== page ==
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What natural supplements are safe to take in pregnancy?

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Herbal remedies are considered natural alternatives to certain drugs. They can be dangerous when taken during pregnancy because a lot of herbs contain chemicals that can cross the placenta to the baby. Some herbal remedies can cause premature contractions.

You should avoid taking herbs during the first trimester.  After the first trimester use very small amounts only when needed, and for short periods of time. It's really best to seek the advice of a qualified herbalist if you wish to use herbs to treat a specific problem. Talk to your obstetrician or midwife before taking any herb or medicine during pregnancy. Here is a list of the most common herbs and where they can sometimes be used for:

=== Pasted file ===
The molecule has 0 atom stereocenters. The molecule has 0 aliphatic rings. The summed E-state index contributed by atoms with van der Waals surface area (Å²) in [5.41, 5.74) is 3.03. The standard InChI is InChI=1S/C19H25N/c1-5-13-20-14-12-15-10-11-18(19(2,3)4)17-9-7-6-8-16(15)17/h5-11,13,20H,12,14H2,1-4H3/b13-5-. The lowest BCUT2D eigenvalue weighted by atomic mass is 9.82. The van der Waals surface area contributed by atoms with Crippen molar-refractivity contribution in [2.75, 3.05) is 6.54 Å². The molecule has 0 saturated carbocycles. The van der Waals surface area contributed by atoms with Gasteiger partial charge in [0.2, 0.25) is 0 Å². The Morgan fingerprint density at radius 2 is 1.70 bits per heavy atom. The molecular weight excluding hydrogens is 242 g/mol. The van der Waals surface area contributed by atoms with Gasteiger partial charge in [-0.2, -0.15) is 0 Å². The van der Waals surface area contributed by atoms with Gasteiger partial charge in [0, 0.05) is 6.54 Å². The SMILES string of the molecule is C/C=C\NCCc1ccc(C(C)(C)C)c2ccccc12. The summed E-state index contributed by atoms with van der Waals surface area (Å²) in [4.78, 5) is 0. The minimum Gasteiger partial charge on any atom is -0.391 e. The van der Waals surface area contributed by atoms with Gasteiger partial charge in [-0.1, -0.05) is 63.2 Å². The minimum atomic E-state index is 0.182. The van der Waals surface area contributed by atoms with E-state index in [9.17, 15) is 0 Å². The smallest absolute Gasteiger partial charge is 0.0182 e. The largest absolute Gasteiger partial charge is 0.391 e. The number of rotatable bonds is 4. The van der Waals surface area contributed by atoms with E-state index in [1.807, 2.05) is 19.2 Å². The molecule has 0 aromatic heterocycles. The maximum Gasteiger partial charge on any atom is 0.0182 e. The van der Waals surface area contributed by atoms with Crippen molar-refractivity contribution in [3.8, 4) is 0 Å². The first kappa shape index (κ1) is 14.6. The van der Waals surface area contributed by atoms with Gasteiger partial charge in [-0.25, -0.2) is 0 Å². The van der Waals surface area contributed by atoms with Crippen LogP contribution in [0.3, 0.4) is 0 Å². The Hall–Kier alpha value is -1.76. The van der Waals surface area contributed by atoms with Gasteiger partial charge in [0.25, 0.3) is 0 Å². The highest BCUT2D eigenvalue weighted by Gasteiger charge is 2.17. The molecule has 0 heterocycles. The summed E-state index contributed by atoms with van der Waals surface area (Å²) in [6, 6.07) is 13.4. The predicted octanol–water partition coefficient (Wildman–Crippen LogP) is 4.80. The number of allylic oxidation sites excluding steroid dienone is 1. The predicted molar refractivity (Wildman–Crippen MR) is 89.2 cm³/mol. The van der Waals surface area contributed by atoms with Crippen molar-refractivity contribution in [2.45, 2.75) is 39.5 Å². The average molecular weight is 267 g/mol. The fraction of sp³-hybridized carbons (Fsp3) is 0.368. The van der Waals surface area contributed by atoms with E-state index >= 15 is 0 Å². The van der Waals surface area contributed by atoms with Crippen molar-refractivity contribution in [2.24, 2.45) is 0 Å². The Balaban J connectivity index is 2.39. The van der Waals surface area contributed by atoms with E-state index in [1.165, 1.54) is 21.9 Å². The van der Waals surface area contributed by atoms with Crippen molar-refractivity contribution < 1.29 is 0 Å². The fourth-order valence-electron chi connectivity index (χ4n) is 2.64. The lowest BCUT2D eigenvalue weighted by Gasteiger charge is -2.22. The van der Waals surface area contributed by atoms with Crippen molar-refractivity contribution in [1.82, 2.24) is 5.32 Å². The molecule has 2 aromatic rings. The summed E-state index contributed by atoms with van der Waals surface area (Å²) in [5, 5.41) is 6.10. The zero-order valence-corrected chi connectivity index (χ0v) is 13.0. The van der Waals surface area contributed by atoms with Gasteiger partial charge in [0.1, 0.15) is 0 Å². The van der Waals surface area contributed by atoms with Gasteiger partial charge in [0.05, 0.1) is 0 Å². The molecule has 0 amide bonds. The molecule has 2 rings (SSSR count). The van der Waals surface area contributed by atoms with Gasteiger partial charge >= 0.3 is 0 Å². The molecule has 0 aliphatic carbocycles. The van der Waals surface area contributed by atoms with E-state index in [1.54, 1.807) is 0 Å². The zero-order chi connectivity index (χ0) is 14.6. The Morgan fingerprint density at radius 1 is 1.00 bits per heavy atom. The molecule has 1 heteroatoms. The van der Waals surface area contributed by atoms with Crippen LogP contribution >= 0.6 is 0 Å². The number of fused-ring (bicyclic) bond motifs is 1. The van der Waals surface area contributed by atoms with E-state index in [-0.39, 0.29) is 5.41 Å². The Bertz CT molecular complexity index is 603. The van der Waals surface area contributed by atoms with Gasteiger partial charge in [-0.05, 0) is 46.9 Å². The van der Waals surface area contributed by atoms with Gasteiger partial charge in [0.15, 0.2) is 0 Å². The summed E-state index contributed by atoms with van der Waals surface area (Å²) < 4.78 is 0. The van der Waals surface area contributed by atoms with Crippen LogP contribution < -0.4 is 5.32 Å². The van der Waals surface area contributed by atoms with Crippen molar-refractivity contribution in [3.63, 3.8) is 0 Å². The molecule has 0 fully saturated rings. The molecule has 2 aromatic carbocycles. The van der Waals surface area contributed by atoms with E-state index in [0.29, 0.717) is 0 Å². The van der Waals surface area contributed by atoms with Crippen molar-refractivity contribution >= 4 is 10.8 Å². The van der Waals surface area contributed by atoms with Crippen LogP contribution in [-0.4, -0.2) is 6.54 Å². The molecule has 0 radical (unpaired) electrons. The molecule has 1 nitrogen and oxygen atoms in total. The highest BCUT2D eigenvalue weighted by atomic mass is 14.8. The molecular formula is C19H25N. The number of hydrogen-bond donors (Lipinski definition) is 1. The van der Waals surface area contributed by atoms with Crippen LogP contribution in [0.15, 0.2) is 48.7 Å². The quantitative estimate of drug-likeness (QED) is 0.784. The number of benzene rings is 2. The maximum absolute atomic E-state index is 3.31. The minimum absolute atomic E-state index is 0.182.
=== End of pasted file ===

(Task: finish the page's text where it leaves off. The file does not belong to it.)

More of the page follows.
Good Herbs
Alfalfa: Chocked full of vitamin K, which helps in blood clotting.
Chamomile: Helps ease nausea and is a natural anti-inflammatory.
Fish Oil: Contains omega-3 fatty acids, and boosts baby's coordination and mum's mood.
Bad Herbs
Saw Palmetto: May cause hormonal activity.
Dong Quai: Found to be a uterine stimulant and has relaxant effects, neither good in pregnancy.
Black/Blue Cohosh: Can induce premature labour.
Feverfew: A good headache remedy, but can cause allergic reactions.
Debatable Herbs
St. John's Wort: Some boast it's an alternative treatment for depression, but there's little research to say it's safe for baby or that it affectively treats depression.
Red Raspberry Leaf: Is rich in iron, decreases nausea, protects against miscarriage and eases labour pains, but there is some debate about its safety during the first trimester.
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